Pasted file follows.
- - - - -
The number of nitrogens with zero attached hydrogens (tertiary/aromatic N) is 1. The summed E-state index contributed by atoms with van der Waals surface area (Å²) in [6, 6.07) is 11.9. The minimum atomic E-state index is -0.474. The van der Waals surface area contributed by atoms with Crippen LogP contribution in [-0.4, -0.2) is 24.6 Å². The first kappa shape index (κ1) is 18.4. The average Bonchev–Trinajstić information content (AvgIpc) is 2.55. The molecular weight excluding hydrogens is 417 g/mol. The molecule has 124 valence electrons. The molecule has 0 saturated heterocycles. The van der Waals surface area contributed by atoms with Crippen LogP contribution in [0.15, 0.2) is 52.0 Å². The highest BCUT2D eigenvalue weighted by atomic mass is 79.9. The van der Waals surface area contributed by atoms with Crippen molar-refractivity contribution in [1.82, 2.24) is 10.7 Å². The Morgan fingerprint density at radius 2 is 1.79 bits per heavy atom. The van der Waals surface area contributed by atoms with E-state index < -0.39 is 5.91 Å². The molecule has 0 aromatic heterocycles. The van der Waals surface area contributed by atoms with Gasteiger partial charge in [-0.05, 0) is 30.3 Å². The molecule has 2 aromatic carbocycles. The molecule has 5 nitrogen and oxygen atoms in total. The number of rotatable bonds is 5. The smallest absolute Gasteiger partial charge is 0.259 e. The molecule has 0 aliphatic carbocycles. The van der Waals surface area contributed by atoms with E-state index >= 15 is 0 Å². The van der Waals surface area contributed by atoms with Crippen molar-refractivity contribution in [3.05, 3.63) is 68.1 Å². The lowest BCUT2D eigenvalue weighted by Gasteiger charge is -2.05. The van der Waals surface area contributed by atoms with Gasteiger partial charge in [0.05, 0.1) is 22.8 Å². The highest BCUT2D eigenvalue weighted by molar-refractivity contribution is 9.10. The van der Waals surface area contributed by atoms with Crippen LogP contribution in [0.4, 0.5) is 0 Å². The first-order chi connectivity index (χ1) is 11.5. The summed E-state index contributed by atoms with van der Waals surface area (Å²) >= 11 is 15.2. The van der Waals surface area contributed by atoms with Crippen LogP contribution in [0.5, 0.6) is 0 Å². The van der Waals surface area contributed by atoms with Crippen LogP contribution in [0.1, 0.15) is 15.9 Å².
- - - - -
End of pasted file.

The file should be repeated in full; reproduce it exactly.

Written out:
The number of nitrogens with zero attached hydrogens (tertiary/aromatic N) is 1. The summed E-state index contributed by atoms with van der Waals surface area (Å²) in [6, 6.07) is 11.9. The minimum atomic E-state index is -0.474. The van der Waals surface area contributed by atoms with Crippen LogP contribution in [-0.4, -0.2) is 24.6 Å². The first kappa shape index (κ1) is 18.4. The average Bonchev–Trinajstić information content (AvgIpc) is 2.55. The molecular weight excluding hydrogens is 417 g/mol. The molecule has 124 valence electrons. The molecule has 0 saturated heterocycles. The van der Waals surface area contributed by atoms with Crippen LogP contribution in [0.15, 0.2) is 52.0 Å². The highest BCUT2D eigenvalue weighted by atomic mass is 79.9. The van der Waals surface area contributed by atoms with Crippen molar-refractivity contribution in [1.82, 2.24) is 10.7 Å². The Morgan fingerprint density at radius 2 is 1.79 bits per heavy atom. The van der Waals surface area contributed by atoms with E-state index < -0.39 is 5.91 Å². The molecule has 0 aromatic heterocycles. The van der Waals surface area contributed by atoms with Gasteiger partial charge in [-0.05, 0) is 30.3 Å². The molecule has 2 aromatic carbocycles. The molecule has 5 nitrogen and oxygen atoms in total. The number of rotatable bonds is 5. The smallest absolute Gasteiger partial charge is 0.259 e. The molecule has 0 aliphatic carbocycles. The van der Waals surface area contributed by atoms with E-state index >= 15 is 0 Å². The van der Waals surface area contributed by atoms with Crippen molar-refractivity contribution in [3.05, 3.63) is 68.1 Å². The lowest BCUT2D eigenvalue weighted by Gasteiger charge is -2.05. The van der Waals surface area contributed by atoms with Gasteiger partial charge in [0.05, 0.1) is 22.8 Å². The highest BCUT2D eigenvalue weighted by molar-refractivity contribution is 9.10. The van der Waals surface area contributed by atoms with Crippen LogP contribution in [0.4, 0.5) is 0 Å². The first-order chi connectivity index (χ1) is 11.5. The summed E-state index contributed by atoms with van der Waals surface area (Å²) >= 11 is 15.2. The van der Waals surface area contributed by atoms with Crippen LogP contribution in [0.5, 0.6) is 0 Å². The van der Waals surface area contributed by atoms with Crippen LogP contribution in [0.1, 0.15) is 15.9 Å².